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|Articles - November 2011|
|Wednesday, October 19, 2011|
By Dan Cook
It’s pink, sleek, and form-fitting, the inside lined with a layer of rayon for extra comfort. It costs 30% more than similar products, but research says women will pay it for added comfort. And part of the sales of the $2.99 product will go to the Susan G. Komen Foundation for breast cancer research.
It’s the new glove from Portland-based Clean Ones, and its creator predicts it will soon be the market leader in the reusable glove category. “This glove will really move the market,” says Clean Ones president Tim McMann.
Bold words coming from the founder of a company that employs just 14 people. But McMann has repeatedly demonstrated that ingenuity and marketing savvy can level the playing field against market giants.
Clean Ones, which had $16 million in revenue in 2010, sells more than 1 billion gloves a year, all to retailers who then sell them mostly to women who use them mostly to clean. Its major competitor, Playtex, has more than double the market share. But it’s also twice Clean Ones’ size and has access to the resources of its corporate owner, Energizer. Yet McMann is certain Playtex worries more about Clean Ones than he worries about Playtex.
“Sure, they’ve got a huge corporate owner, but we’re innovative and quick to respond to market demand,” he says.
This little glove empire, tucked away in a century-old brick building just off Broadway on SW Third Avenue, is global in scope. It has 30-plus major U.S. retail customers and the gloves are made in contract factories throughout Asia.
Ohio native McMann got his start in the automotive parts business. A transfer took him to Los Angeles, where he founded Clean Ones in 1984. He saw an opportunity in the rather mundane cleaning glove marketplace: Build a better glove and retailers might snap it up.
Retailers constantly demanded cheaper gloves. McMann resisted. He offered them features in cleaning gloves that other brands didn’t have. The retailers resisted. Then he landed Price Club as an account. He knew he had some traction.
McMann believes innovation is the key to battling the behemoths. He pulls up a timeline on his computer screen that tracks Clean Ones’ innovations through the years.
There was the “cuff logo stamp” — nothing more complicated than stamping a company name or logo on the cuff of the glove. But no one had done it before. Since Clean Ones sells under its own name and retailers’ private labels, this appealed to the retailers’ branding instincts.
Next, Clean Ones introduced product specs on packaging. Again, a simple concept, but an industry first. Then in 1988, the world suddenly discovered latex allergies. Clean Ones immediately marketed its already existing line of non-latex gloves as “latex-free,” which set off another demand uptick. He expects the “upscale” Susan G. Komen pink glove to be the next pace-setting product.
McMann, who relocated to Portland in 1996, continues to challenge the notion that household disposable and reusable gloves are mere commodity items. In May, he hired Erin Crum, a former Starbucks, Dial Soap and Craft Brewers Alliance marketing guru. Her job is to find out what motivates the buying decisions of glove users.
“We found out a lot of the added features weren’t necessary to make a sale,” Crum says. So Clean Ones streamlined.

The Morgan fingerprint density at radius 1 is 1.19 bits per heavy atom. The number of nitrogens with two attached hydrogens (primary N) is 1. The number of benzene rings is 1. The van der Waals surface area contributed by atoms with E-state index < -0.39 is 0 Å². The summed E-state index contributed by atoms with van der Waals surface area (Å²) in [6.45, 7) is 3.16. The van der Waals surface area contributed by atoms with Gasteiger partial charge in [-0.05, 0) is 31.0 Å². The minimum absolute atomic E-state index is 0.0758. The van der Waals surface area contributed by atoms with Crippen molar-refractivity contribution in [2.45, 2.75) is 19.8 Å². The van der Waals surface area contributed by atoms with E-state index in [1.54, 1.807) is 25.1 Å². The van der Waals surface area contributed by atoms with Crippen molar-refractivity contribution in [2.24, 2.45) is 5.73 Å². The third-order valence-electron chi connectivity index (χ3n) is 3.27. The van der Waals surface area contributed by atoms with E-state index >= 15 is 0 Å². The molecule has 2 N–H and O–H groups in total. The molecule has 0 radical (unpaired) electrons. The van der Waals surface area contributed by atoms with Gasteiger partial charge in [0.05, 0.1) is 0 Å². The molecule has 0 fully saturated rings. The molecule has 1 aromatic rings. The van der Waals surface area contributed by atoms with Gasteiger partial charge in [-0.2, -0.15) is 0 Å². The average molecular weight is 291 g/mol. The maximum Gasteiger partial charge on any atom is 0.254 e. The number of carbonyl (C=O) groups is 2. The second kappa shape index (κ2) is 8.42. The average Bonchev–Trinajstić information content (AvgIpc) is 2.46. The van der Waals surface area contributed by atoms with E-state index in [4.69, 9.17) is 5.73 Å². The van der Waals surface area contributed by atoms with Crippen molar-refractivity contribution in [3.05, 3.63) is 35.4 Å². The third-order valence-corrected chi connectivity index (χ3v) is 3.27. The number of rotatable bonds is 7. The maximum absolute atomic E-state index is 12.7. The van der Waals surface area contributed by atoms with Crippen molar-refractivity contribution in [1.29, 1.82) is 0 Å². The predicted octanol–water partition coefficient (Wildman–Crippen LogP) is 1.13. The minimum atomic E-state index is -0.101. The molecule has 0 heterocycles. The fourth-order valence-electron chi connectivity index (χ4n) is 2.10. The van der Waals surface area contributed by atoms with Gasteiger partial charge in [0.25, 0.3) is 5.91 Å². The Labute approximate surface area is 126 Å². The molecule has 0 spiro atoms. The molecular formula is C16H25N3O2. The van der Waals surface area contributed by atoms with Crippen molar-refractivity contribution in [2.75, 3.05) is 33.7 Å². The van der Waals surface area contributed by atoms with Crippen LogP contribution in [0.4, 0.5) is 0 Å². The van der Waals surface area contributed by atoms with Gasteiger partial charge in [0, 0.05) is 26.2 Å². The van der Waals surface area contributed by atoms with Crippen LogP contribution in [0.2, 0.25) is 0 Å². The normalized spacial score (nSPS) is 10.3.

Where will Clean Ones go next? McMann has considered new products outside of the household glove category. But, he says, Crum’s consumer research indicates there’s “so much more we can do with gloves.”
“So we’ll focus even more on gloves,” McMann says. Expanding beyond this product will have to wait until he’s exploited every square inch of the humble household
Thursday, March 26, 2015
Janet LaBar, Executive director, Greater Portland Inc.
Friday, March 27, 2015
BY LINDA BAKER
My daughter turned 18 last week, and for her birthday I got her a Car2Go membership. Not to label myself a disruptor or anything, but it felt like a groundbreaking moment. The two of us, mother and child, were participating in a new teen rite of passage: Instead of handing over the car keys, I handed over a car-sharing card — with the caveat that she not use the gift as her own personal car service.
Thursday, April 09, 2015
BY JACOB PALMER | DIGITAL NEWS EDITOR
Bend has reclaimed its prerecession title as one of the fastest growing cities in the country.
Friday, March 20, 2015
BY OB STAFF
Join us to celebrate and network with Oregon’s best green workplaces!
Wednesday, February 25, 2015
BY KIM MOORE | OB RESEARCH EDITOR
Friday, March 27, 2015
BY JACOB PALMER
Five years in the making, the Portland Mercado — the city’s first Latino public market — will celebrate its grand opening April 11. A $3.5 million public-private partnership spearheaded by Hacienda CDC, the market will house 15 to 20 businesses in the food, retail and service sectors. It has some big-name funders, including the Paul G. Allen Family Foundation and JPMorgan Chase. The project goals are equally ambitious: to improve cross-cultural understanding, alleviate poverty and spur community economic development.
Friday, March 27, 2015
BY LINDA BAKER
Founded 12 years ago, Keen Inc. likes to push the envelope, starting with the debut of the “Newport” closed toe sandal in 2003. Since then, the company has opened a factory on Swan Island and a sleek new headquarters in the Pearl District. The brand’s newest offering, UNEEK, is a sandal made from two woven cords and not much more.
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